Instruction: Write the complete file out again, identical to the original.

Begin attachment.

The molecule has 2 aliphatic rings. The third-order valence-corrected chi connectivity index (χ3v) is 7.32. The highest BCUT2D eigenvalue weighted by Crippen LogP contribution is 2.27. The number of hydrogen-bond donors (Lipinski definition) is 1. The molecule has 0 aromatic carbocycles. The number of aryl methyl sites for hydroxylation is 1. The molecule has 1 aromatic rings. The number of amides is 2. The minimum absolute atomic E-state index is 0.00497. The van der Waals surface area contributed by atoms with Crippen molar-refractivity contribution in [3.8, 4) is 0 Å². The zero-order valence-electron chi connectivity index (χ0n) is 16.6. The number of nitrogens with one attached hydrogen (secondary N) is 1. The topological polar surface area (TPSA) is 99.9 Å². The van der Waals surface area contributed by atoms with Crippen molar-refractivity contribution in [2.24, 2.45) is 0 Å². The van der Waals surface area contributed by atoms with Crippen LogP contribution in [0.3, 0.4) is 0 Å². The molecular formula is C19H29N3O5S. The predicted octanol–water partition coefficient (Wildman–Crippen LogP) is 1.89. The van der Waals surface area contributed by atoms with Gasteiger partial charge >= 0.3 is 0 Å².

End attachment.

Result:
The molecule has 2 aliphatic rings. The third-order valence-corrected chi connectivity index (χ3v) is 7.32. The highest BCUT2D eigenvalue weighted by Crippen LogP contribution is 2.27. The number of hydrogen-bond donors (Lipinski definition) is 1. The molecule has 0 aromatic carbocycles. The number of aryl methyl sites for hydroxylation is 1. The molecule has 1 aromatic rings. The number of amides is 2. The minimum absolute atomic E-state index is 0.00497. The van der Waals surface area contributed by atoms with Crippen molar-refractivity contribution in [3.8, 4) is 0 Å². The zero-order valence-electron chi connectivity index (χ0n) is 16.6. The number of nitrogens with one attached hydrogen (secondary N) is 1. The topological polar surface area (TPSA) is 99.9 Å². The van der Waals surface area contributed by atoms with Crippen molar-refractivity contribution in [2.24, 2.45) is 0 Å². The van der Waals surface area contributed by atoms with Crippen LogP contribution in [0.3, 0.4) is 0 Å². The molecular formula is C19H29N3O5S. The predicted octanol–water partition coefficient (Wildman–Crippen LogP) is 1.89. The van der Waals surface area contributed by atoms with Gasteiger partial charge >= 0.3 is 0 Å².